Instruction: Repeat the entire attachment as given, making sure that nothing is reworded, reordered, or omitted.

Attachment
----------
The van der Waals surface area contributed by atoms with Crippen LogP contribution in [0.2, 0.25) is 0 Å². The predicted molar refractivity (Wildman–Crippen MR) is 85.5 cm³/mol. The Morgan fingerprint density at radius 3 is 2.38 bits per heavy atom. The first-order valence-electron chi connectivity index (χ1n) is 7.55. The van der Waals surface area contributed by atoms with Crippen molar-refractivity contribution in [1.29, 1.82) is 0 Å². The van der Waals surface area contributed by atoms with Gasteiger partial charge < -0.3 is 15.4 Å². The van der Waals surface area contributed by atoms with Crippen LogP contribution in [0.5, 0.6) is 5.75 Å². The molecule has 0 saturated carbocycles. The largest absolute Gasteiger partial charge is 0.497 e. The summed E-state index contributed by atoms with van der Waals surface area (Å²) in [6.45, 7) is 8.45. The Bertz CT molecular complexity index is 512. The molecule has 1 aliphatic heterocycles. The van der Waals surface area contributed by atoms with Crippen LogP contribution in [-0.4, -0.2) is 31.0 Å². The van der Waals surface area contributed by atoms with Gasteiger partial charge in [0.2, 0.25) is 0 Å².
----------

The van der Waals surface area contributed by atoms with Crippen LogP contribution in [0.2, 0.25) is 0 Å². The predicted molar refractivity (Wildman–Crippen MR) is 85.5 cm³/mol. The Morgan fingerprint density at radius 3 is 2.38 bits per heavy atom. The first-order valence-electron chi connectivity index (χ1n) is 7.55. The van der Waals surface area contributed by atoms with Crippen molar-refractivity contribution in [1.29, 1.82) is 0 Å². The van der Waals surface area contributed by atoms with Gasteiger partial charge < -0.3 is 15.4 Å². The van der Waals surface area contributed by atoms with Crippen LogP contribution in [0.5, 0.6) is 5.75 Å². The molecule has 0 saturated carbocycles. The largest absolute Gasteiger partial charge is 0.497 e. The summed E-state index contributed by atoms with van der Waals surface area (Å²) in [6.45, 7) is 8.45. The Bertz CT molecular complexity index is 512. The molecule has 1 aliphatic heterocycles. The van der Waals surface area contributed by atoms with Crippen LogP contribution in [-0.4, -0.2) is 31.0 Å². The van der Waals surface area contributed by atoms with Gasteiger partial charge in [0.2, 0.25) is 0 Å².